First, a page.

GAO: The FBI needs data on terrorism finance

GAO report: "U.S. Agencies Should Systematically Assess Terrorists' Use of Alternative Financing Mechanisms"

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The FBI doesn't collect and analyze data on the various terrorist financing mechanisms, and the extent of terrorists' alternative funding is unknown, the General Accounting Office said in a report released last week.

Terrorists may earn and store assets through practices such as trading in illicit drugs and weapons or concealing money through charities and informal banking, the GAO said. Collecting this information could give the government a better assessment of terrorist networks and potentially cut off terrorist funds.

"The lack of such data hinders the FBI from conducting systematic analysis that could aid in assessing risk and prioritizing efforts," GAO officials wrote. "Moreover, despite an acknowledged need for further analysis of the extent of the use of alternative financing mechanisms by terrorists, few rigorous studies have been conducted."

The Treasury and Justice Departments were expected to report on links between financing and precious stone and commodity trading, for example, but failed to do so. The Internal Revenue Service in 2002 also agreed to develop a system to share information with states about terrorist financing in charities, but GAO officials said they have not made this a priority.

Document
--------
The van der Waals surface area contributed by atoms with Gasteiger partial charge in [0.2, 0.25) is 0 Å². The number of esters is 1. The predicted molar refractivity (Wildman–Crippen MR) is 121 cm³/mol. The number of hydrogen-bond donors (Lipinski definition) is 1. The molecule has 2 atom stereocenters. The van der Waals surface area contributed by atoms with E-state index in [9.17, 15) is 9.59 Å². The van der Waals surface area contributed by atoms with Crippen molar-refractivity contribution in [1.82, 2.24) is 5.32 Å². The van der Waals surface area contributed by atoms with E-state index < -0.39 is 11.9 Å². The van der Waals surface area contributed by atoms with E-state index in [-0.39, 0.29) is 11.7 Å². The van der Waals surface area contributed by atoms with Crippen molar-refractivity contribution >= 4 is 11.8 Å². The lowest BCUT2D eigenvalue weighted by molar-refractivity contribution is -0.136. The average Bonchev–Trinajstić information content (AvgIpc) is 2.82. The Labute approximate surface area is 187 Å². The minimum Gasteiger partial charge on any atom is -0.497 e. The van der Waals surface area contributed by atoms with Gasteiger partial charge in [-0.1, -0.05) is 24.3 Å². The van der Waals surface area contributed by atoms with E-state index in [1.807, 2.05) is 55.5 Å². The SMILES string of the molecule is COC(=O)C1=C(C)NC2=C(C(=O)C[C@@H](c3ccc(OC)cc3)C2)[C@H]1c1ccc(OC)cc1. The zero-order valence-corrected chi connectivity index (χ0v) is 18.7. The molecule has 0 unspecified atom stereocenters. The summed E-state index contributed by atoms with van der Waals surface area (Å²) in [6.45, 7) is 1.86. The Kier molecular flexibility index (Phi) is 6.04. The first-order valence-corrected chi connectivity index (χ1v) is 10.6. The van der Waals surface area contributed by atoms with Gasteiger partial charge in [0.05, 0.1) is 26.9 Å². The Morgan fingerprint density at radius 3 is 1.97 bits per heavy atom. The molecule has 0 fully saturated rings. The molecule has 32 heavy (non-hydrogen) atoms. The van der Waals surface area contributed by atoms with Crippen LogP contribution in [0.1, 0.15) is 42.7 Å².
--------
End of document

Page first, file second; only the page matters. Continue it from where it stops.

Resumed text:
Monitoring funding vehicles isn't easy, officials said. It's difficult for law enforcement agencies to infiltrate networks financed through alternative means, and terrorist groups can quickly adapt when they discover one mechanism is being monitored, the GAO report said.

The report recommended that the FBI start collecting and analyzing information on terrorists' funding mechanisms. GAO observers also recommended that the Treasury Secretary and Attorney General report on links between terrorism and the use of precious stones and commodities as previously required, and that the IRS establish procedures for data sharing on charities as allowed by law.

The Justice Department did not formally respond to the report, but in technical comments, officials agreed that the FBI does not collect and analyze this data. Treasury officials agreed to produce the report, and IRS officials pledged to make their efforts a priority, according to the GAO.

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